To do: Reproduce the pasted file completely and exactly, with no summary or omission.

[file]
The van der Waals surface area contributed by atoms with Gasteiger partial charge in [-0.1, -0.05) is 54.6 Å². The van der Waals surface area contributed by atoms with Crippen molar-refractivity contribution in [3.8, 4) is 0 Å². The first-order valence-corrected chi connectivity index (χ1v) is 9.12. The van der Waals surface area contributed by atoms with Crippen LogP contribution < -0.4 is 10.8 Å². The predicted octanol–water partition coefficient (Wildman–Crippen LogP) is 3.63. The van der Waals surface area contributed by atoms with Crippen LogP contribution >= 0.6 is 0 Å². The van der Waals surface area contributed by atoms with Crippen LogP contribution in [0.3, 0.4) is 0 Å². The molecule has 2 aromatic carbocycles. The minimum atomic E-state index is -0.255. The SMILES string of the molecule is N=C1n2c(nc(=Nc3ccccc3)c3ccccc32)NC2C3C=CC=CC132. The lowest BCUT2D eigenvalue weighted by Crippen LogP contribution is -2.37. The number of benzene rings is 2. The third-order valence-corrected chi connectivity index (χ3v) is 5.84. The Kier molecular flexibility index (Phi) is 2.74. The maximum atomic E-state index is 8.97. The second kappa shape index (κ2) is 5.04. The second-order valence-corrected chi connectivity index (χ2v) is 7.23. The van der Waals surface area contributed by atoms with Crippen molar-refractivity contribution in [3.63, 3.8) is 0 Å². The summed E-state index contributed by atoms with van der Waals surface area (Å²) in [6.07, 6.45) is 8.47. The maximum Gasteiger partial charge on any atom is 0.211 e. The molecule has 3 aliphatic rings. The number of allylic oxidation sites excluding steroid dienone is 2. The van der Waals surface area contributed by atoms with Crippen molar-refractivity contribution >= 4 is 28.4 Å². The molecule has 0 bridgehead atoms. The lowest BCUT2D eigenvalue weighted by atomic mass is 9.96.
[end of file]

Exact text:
The van der Waals surface area contributed by atoms with Gasteiger partial charge in [-0.1, -0.05) is 54.6 Å². The van der Waals surface area contributed by atoms with Crippen molar-refractivity contribution in [3.8, 4) is 0 Å². The first-order valence-corrected chi connectivity index (χ1v) is 9.12. The van der Waals surface area contributed by atoms with Crippen LogP contribution < -0.4 is 10.8 Å². The predicted octanol–water partition coefficient (Wildman–Crippen LogP) is 3.63. The van der Waals surface area contributed by atoms with Crippen LogP contribution >= 0.6 is 0 Å². The van der Waals surface area contributed by atoms with Crippen LogP contribution in [0.3, 0.4) is 0 Å². The molecule has 2 aromatic carbocycles. The minimum atomic E-state index is -0.255. The SMILES string of the molecule is N=C1n2c(nc(=Nc3ccccc3)c3ccccc32)NC2C3C=CC=CC132. The lowest BCUT2D eigenvalue weighted by Crippen LogP contribution is -2.37. The number of benzene rings is 2. The third-order valence-corrected chi connectivity index (χ3v) is 5.84. The Kier molecular flexibility index (Phi) is 2.74. The maximum atomic E-state index is 8.97. The second kappa shape index (κ2) is 5.04. The second-order valence-corrected chi connectivity index (χ2v) is 7.23. The van der Waals surface area contributed by atoms with Crippen molar-refractivity contribution in [3.63, 3.8) is 0 Å². The summed E-state index contributed by atoms with van der Waals surface area (Å²) in [6.07, 6.45) is 8.47. The maximum Gasteiger partial charge on any atom is 0.211 e. The molecule has 3 aliphatic rings. The number of allylic oxidation sites excluding steroid dienone is 2. The van der Waals surface area contributed by atoms with Crippen molar-refractivity contribution >= 4 is 28.4 Å². The molecule has 0 bridgehead atoms. The lowest BCUT2D eigenvalue weighted by atomic mass is 9.96.